Marble House is a Gilded Age mansion in Newport, Rhode Island. Designed as a summer cottage for Alva and William Kissam Vanderbilt by the society architect Richard Morris Hunt, it was unparalleled in opulence for an American house when it was completed in 1892. Its temple-front portico resembles that of the White House. Located at 596 Bellevue Avenue, it is now open to the public as a museum run by the Preservation Society of Newport County
The mansion was built as a summer "cottage" between 1888 and 1892 for Alva and William Kissam Vanderbilt. It was a social landmark that helped spark the transformation of Newport from a relatively relaxed summer colony of wooden houses to the now-legendary resort of opulent stone palaces. The fifty-room mansion required a staff of 36 servants, including butlers, maids, coachmen, and footmen. The mansion cost $11 million (equivalent to $313 million in 2019; $660 million in Gold-dollar equivalence (1890 $20 Double Eagle)) of which $7 million was spent on 500,000 cubic feet (14,000 m³) of marble. Vanderbilt's older brother Cornelius Vanderbilt II subsequently built the largest of the Newport cottages, The Breakers, between 1893 and 1895.
The interior features a number of notable rooms. Entrance into the mansion is through one of two French Baroque-style doors, each weighing a ton and a half. Both are embellished by the monogram "WV" set into an oval medallion. They were made at the John Williams Bronze Foundry in New York.
When Alva Vanderbilt divorced William in 1895, she already owned Marble House outright, having received it as her 39th birthday present. Upon her remarriage in 1896 to Oliver Hazard Perry Belmont, she relocated down the street to Belmont's mansion, Belcourt. After his death, she reopened Marble House and added the Chinese Tea House on the seaside cliff, where she hosted rallies for women's suffrage.
Alva Belmont closed the mansion permanently in 1919, when she relocated to France to be closer to her daughter, Consuelo Balsan. There she divided her time between a Paris townhouse, a villa on the Riviera, and the Château d'Augerville, which she restored. She sold the house to Frederick H. Prince in 1932, less than a year before her death.
For more than 30 years, the Prince family carefully occupied the house during Newport's summer season, taking special efforts to leave the vast majority of the interior intact as the Vanderbilts had originally intended. One notable event that occurred in the Marble House during the Prince family's residency was the famed Tiffany Ball in July 1957, sponsored by Tiffany & Company and held to benefit the relatively new Preservation Society of Newport County.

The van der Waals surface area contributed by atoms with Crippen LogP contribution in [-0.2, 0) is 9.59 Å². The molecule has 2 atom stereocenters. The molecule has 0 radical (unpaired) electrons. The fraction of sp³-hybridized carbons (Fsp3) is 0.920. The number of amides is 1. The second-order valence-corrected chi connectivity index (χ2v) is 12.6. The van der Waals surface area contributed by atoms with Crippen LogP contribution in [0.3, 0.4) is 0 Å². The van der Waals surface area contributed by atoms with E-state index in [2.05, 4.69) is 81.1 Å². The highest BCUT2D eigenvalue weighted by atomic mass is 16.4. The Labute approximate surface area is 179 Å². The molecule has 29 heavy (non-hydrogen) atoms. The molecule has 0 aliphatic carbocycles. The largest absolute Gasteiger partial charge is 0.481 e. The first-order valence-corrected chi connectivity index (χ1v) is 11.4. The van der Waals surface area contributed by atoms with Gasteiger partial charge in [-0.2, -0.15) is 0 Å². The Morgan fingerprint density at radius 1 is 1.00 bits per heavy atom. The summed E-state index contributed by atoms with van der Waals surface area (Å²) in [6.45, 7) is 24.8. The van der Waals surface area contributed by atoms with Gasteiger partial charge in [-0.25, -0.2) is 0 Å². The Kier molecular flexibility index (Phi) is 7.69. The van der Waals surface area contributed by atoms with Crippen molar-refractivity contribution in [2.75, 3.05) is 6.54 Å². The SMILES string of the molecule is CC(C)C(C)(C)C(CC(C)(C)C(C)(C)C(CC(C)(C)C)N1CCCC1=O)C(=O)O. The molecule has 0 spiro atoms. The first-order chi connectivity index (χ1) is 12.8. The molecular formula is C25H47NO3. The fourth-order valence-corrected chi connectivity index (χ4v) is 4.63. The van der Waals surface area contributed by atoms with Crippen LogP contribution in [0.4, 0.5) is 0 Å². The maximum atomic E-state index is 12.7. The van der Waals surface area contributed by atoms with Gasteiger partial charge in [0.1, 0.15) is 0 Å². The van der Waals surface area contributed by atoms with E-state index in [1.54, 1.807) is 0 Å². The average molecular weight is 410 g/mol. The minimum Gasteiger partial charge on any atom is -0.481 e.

Continuing late into the early morning hours, the ball welcomed guests with long national and international pedigrees, such as then Senator John F. Kennedy and his wife, Jacqueline Bouvier Kennedy; Mr. and Mrs. E. Sheldon Whitehouse; the Astors; Count Anthony and Countess Sylvia Szapary of the Vanderbilt family; and hundreds of other luminaries. During their summer occupancies, to help preserve the integrity of Marble House's famed interiors, the Princes primarily resided in smaller quarters in the building's third floor, which had formerly been used for servant housing during the Vanderbilts' time.
In 1963, the Preservation Society of Newport County purchased the house from the Prince Trust, with funding provided by Harold Stirling Vanderbilt, the Vanderbilt couple's youngest son. Through the Prince Trust, the Prince family donated virtually all original furniture for the house directly to the Preservation Society.
The Stair Hall is a two-story room that features walls and a grand staircase of yellow Siena marble, with a wrought iron and gilt bronze staircase railing. The railing is based on models at Versailles. An 18th-century Venetian ceiling painting featuring gods and goddesses adorns the ceiling.
The Grand Salon, designed by Allard and Sons, served as a ballroom and reception room. Designed in the Louis XIV style, it features green silk cut velvet upholstery and draperies. The originals were made by Prelle. The walls are carved wood and gold gilt panels representing scenes from classical mythology, inspired by the panels and trophies adorning the Galerie d'Apollon at the Louvre. The ceiling features an 18th-century French painting in the manner of Pietro da Cortona depicting Minerva, with a surround adapted from the ceiling of the Queen's Bedroom at Versailles.